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Hughley v. State

Supreme Court of Indiana

September 9, 2014

ANTONIO HUGHLEY, Appellant (Defendant),
v.
STATE OF INDIANA, THE CONSOLIDATED CITY OF INDIANAPOLIS/MARION COUNTY, AND THE INDIANAPOLIS METROPOLITAN POLICE DEPARTMENT, Appellee (Plaintiffs)

Page 1001

Appeal from the Marion Superior Court, No. 49D01-1110-MI-38687. The Honorable David Shaheed, Judge. The Honorable Shatrese Flowers, Commissioner.

On Petition to Transfer from the Indiana Court of Appeals, No. 49A04-1307-MI-352.

ATTORNEY FOR APPELLANT: Stephen Gerald Gray, Indianapolis, Indiana.

ATTORNEYS FOR APPELLEE: Gregory F. Zoeller, Attorney General of Indiana, Kyle Hunter, Deputy Attorney General, Indianapolis, Indiana.

Rush, Chief Justice. Dickson, Rucker, David, and Massa, JJ., concur.

OPINION

Page 1002

Rush, Chief Justice.

Under Indiana Trial Rule 56, summary judgment is precluded by any " genuine" issue of material fact--that is, any issue requiring the trier of fact to resolve the parties' differing accounts of the truth. Merely resting on the pleadings will not permit the non-movant to raise such an issue, but a competent affidavit will. Here, Defendant's affidavit was self-serving and none too detailed--but it was competent, and it contradicted the State's designated evidence on a material fact. It was therefore sufficient to preclude summary judgment, regardless of whether Defendant would likely prevail at trial. We accordingly reverse the trial court.

Background

In August 2011, police were seeking a suspect who had led them on a car chase, crashed, and was last seen near Defendant's red 1977 Buick, which was parked in front of Defendant Antonio Hughley's home a few blocks from the crash. Police knocked on Defendant's door and obtained his consent to search for the suspect. The suspect wasn't there, but apparent cocaine residue and other indicia of cocaine dealing were in plain view on the kitchen table--leading to a search warrant and discovery of 550 grams of cocaine, plus further evidence of dealing. Police arrested Defendant, and a search incident to his arrest revealed $3,871 in cash, mostly $20s, in his front pocket. A jury convicted him of dealing cocaine and related offenses.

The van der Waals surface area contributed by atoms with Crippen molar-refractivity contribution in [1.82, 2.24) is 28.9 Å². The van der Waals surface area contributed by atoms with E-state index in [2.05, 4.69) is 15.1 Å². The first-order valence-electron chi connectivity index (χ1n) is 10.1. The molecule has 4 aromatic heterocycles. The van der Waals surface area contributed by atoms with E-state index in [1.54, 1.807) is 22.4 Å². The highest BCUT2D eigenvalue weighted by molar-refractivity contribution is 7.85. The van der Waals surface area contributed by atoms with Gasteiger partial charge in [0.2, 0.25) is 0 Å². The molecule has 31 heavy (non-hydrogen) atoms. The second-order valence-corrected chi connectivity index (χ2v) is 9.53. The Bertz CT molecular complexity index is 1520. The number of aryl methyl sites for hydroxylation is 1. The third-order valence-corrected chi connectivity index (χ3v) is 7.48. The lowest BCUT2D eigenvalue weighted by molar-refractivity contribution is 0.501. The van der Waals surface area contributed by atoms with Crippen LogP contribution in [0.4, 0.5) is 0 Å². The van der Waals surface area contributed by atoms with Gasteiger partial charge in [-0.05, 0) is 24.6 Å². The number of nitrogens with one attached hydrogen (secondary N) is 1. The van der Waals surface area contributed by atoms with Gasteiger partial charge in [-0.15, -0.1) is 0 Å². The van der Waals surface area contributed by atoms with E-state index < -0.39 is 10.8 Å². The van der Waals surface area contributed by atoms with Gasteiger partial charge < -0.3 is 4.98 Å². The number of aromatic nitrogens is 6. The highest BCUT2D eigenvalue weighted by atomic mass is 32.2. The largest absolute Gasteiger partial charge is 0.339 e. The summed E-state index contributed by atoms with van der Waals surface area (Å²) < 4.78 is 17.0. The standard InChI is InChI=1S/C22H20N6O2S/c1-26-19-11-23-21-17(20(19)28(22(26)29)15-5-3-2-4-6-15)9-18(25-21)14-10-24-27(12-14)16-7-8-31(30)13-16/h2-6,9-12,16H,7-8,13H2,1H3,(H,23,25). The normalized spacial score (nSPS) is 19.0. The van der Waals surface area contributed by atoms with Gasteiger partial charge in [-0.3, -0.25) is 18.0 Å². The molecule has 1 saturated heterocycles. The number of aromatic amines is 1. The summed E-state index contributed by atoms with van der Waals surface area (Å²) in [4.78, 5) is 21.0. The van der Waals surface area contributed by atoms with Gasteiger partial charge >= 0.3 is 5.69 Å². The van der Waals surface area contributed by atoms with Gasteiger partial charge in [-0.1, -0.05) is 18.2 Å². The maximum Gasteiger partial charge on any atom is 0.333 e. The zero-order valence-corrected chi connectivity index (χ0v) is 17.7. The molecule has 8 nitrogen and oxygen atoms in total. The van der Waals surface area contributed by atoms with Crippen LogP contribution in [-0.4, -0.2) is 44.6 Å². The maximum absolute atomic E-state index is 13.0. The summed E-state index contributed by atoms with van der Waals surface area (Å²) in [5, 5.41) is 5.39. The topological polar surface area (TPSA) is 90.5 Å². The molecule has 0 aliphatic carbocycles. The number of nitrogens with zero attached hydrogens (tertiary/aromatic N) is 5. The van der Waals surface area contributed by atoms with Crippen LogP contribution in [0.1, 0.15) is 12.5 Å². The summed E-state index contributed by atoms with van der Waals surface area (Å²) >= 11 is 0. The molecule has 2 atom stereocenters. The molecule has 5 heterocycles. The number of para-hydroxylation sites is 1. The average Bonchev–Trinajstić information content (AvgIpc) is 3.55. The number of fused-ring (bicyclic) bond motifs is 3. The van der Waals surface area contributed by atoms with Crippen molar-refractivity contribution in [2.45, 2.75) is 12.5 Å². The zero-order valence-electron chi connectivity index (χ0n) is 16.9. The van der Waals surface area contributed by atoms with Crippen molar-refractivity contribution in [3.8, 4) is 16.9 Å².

Thereafter, the State filed civil proceedings seeking forfeiture of Defendant's cash and car, alleging that both were proceeds of, or were meant to be used to facilitate, Defendant's dealing. After Defendant filed an answer, the State sought summary judgment, designating as evidence the probable-cause affidavits and judgment of conviction from the underlying criminal proceedings. In response, Defendant filed an affidavit denying that the cash was connected to his dealing. The perfunctory affidavit recited his competence to testify and then stated in full:

2. The U.S. currency seized from me during my arrest . . . is not the proceeds from criminal activity nor was it intended for a violation of any criminal statute. I did not intend to use that money for anything other [than] legal activities.
3. Likewise, my 1977 Buick was never used to transport controlled substances and it is not the proceeds ...

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